In August 1997, Fox's Los Angeles-based visual effects company, VIFX, acquired majority interest in Blue Sky Studios to form a new visual effects and animation company, temporarily renamed "Blue Sky/VIFX". Blue Sky had previously did the character animation of MTV Films' first film Joe's Apartment. Following the studio's expansion, Blue Sky produced character animation for the films Alien Resurrection, A Simple Wish, Mouse Hunt, Star Trek: Insurrection and Fight Club. VIFX was later sold to another VFX studio Rhythm and Hues Studios in March 1999. According to Blue Sky founder Chris Wedge, Fox considered selling Blue Sky as well by 2000 due to financial difficulties in the visual effects industry in general.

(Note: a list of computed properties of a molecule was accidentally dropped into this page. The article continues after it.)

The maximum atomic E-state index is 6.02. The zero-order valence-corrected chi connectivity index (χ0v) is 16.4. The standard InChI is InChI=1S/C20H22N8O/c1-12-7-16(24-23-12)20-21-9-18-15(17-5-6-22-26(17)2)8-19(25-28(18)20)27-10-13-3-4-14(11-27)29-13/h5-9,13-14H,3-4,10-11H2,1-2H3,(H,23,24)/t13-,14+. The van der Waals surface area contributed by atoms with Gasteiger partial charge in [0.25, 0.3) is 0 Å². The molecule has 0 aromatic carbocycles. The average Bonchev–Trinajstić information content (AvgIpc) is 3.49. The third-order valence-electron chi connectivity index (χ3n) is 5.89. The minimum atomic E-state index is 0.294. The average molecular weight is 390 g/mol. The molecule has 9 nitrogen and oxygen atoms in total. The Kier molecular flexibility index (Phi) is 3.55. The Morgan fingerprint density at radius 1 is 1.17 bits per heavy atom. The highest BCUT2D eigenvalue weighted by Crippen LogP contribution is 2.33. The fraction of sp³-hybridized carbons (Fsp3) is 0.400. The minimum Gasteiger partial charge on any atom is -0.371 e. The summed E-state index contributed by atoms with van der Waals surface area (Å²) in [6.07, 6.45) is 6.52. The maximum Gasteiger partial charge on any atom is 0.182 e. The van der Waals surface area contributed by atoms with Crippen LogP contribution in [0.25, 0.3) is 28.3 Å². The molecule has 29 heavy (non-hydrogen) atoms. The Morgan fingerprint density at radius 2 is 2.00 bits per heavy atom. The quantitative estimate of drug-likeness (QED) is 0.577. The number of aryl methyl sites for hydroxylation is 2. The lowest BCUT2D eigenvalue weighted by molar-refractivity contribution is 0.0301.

In February 1998, following the success of Fox Animation Studios' first film Anastasia, Fox Family Films changed its name to Fox Animation Studios and dropped its live action production. which would be picked up by other production units. The actual Fox Animation Studios would become a division of the formerly-named Fox Family Films, being referred to as the Phoenix studio. However, Fox Animation Studios in Los Angeles would be renamed to 20th Century Fox Animation between 1998 and 1999. The Phoenix studio would face financial problems, eventually with Fox laying off 300 of the nearly 380 people who worked at the Phoenix studio to "make films more efficiently". After the box-office failure of Titan A.E., Fox Animation Studios would shut down on June 26, 2000. Their last film set to be made would have been an adaptation of Wayne Barlowe's illustrated novel Barlowe's Inferno, and was set to be done entirely with computer animation. Another film they would have made was The Little Beauty King, an adult animated film directed by Steve Oedekerk, which would have been a satire of the films from the Disney Renaissance. It would predate Shrek (2001).